BuddyPress: The Lowdown on Loop Filtering

BuddyPress has default components that add extra social functionality to a WordPress install. Sometimes you will want to customize what each component displays and that is done through loop filtering. Continue reading if you want to learn more about customizing the output of BuddyPress loops.

Core Components

  • Activity Streams
  • Groups
  • Extended Profiles
  • Private Messaging
  • Notifications
  • Friend connections
  • Account Settings
  • Blogs component (multi-site activated)

The lists of content in these components are displayed using loops. BuddyPress loops are very similar to WordPress post loops. The loops can be manipulated by passing arguments the same as you would do to alter the returned posts in WordPress post loop.

<?php if ( bp_has_activities( bp_ajax_querystring( 'activity' ) ) ) : ?>
    <?php while ( bp_activities() ) : bp_the_activity(); ?>
        <?php locate_template( array( 'activity/entry.php' ), true, false ); ?>
    <?php endwhile; ?>
<?php endif; ?>

In the past, it was difficult to filter BuddyPress loops and most of the time people would edit the template files and hard code arguments directly to the loop, cutting off the ability to dynamically filter. Rejoice, with the inclusion of bp_parse_args() filter the loops are easily filtered with minimal effort. Let’s go in-depth with the Activity loop. Other BuddyPress loops are filtered in the same manner but their arguments may differ.

The activity loop starts off with bp_has_activities(). The prefix is bp_ so that leaves has_activities. The other loops are similar; has_groups, has_message_threads etc. We need has_activities to use along with bp_parse_args() to target the activity loop. There are two places to filter a loop. Before arguments are merged with defaults and after.

  • bp_before_{$filter_key}_parse_args – Allows you to filter the initial arguments, $args.
  • bp_after_{$filter_key}_parse_args – Allows you to filter the arguments after $args has been merged with $defaults.

{$filter_key} is where you supply what loop you want the filter to run on. Since we are looking at the Activity Stream we want to use has_activities so that would make our filter be bp_after_has_activities_parse_args.

Filter Activity

Default Activity Loop argument per_page is twenty items per page. Here is an example function filtering bp_after_has_activities_parse_args to change the default to five items per page. bp_is_user_activity() is a check to only run this on a member’s activity loop and not the main site-wide activity loop.

function my_filter_activity( $loop ) {

    // only fetch the last five entries if we're on a user's activity page
    if ( bp_is_user_activity() ) {
        $loop['per_page'] = 5;

    return $loop;
add_filter( 'bp_after_has_activities_parse_args', 'my_filter_activity' );

The Codex page for Activity loop lists the available arguments to pass the activity loop. You can include multiple arguments in the bp_after_has_activities_parse_args filter. In this filter, we are filtering the activity loop to show only five items that the logged in user has posted in groups.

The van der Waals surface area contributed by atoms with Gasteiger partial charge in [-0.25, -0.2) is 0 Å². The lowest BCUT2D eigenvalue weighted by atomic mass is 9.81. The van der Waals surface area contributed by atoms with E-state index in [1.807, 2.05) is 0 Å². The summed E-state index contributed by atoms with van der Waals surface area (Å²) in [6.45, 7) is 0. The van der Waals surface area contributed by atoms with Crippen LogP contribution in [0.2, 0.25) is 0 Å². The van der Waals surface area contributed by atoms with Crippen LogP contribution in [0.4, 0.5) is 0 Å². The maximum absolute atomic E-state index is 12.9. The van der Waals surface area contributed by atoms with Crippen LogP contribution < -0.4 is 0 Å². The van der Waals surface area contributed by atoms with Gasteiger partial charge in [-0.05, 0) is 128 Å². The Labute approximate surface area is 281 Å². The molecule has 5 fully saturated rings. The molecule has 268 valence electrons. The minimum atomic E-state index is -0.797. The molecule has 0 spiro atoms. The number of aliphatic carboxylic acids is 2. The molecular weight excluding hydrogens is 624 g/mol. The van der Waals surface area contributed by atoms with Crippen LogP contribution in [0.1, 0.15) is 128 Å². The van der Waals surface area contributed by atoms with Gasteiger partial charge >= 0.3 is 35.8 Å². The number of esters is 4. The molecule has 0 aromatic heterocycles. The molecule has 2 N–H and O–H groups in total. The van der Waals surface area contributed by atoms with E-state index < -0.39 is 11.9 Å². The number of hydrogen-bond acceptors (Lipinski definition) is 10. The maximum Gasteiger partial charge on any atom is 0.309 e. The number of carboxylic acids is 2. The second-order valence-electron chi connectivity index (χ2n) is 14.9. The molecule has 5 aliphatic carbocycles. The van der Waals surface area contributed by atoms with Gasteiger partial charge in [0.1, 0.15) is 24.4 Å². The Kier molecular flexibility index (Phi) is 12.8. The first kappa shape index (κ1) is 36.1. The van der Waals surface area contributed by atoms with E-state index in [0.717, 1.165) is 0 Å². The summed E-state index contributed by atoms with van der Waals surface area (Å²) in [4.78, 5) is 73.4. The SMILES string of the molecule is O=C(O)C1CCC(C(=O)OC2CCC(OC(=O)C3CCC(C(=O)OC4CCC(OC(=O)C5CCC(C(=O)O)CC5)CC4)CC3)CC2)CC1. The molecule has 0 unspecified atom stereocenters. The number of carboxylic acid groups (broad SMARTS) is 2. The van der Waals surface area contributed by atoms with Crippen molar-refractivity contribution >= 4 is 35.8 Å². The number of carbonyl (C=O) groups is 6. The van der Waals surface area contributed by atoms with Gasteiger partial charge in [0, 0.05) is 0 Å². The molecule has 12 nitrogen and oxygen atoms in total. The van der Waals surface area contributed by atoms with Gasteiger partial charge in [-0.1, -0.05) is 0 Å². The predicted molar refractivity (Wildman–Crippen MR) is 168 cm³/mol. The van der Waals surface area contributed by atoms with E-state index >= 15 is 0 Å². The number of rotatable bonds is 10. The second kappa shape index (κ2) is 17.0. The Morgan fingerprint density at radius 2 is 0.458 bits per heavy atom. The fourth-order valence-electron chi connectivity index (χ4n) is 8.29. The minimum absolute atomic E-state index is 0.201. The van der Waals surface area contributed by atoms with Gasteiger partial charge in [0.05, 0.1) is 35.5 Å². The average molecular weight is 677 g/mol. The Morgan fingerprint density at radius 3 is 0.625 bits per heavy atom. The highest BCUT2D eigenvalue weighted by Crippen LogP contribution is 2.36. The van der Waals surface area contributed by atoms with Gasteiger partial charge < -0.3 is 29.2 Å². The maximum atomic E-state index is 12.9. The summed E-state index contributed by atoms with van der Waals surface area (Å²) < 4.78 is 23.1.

function my_filter_activity( $loop ) {

    $loop['per_page'] = 5;
    $loop['scope'] = 'just-me';
    $loop['object'] = 'groups';
    return $loop;
add_filter( 'bp_after_has_activities_parse_args', 'my_filter_activity' );

Thanks to bp_parse_args(), it makes it trivial to filter or limit content. One usage example of passing per_page to filter is to limit content for none paid members. Many BuddyPress sites are paid membership sites. You could limit the amount of messages displayed unless the user has a certain membership level. Or you may want to clean up the site-wide activity stream to remove the noise.

The biggest request over the years with the activity stream is to have the lauded Facebook-style news feed, with the activity of you and your friends only. This required crazy code in the past to remove everything but those specific activity items. In recent BuddyPress, we can pass multiple scopes–this, along with bp_parse_args(), you can use $loop[‘scope’] = ‘just-me,friends’ in the filter function and BOOM! You’ve got a Facebook-style news feed.

function my_filter_activity( $loop ) {
    $loop['scope'] = 'just-me,friends';
    return $loop;
add_filter( 'bp_after_has_activities_parse_args', 'my_filter_activity' );

Hope this post helps you tame BuddyPress loops! Comment below if you have any questions. To learn more about BuddyPress loops and what arguments you can pass to filter, head over to the Codex on BuddyPress.org!


7 thoughts on “BuddyPress: The Lowdown on Loop Filtering

    1. A question though, How to I target an activity loop for a custom profile tab that I have created ? This code seems to affect evrything based on the hook

      1. Hi Tafmakura. Could you please give me more details how to use bp_is_current_action( ‘mentions’ )?

  1. I want to create a filter in activity loop for a custom post type – events manager event type. Is there a way to filter the activity loop to list only the events for which the user profile has the same attribute – for instance filter events which have a category = running if the user has a sport = running in profile

  2. Hi..

    I’m new to all this, I don’t understand much. But I want to filter out everything except what eacher user posts.

    Where do I write this function in?

    in the activity-loop.php after


    and then upload this php file into my child theme?

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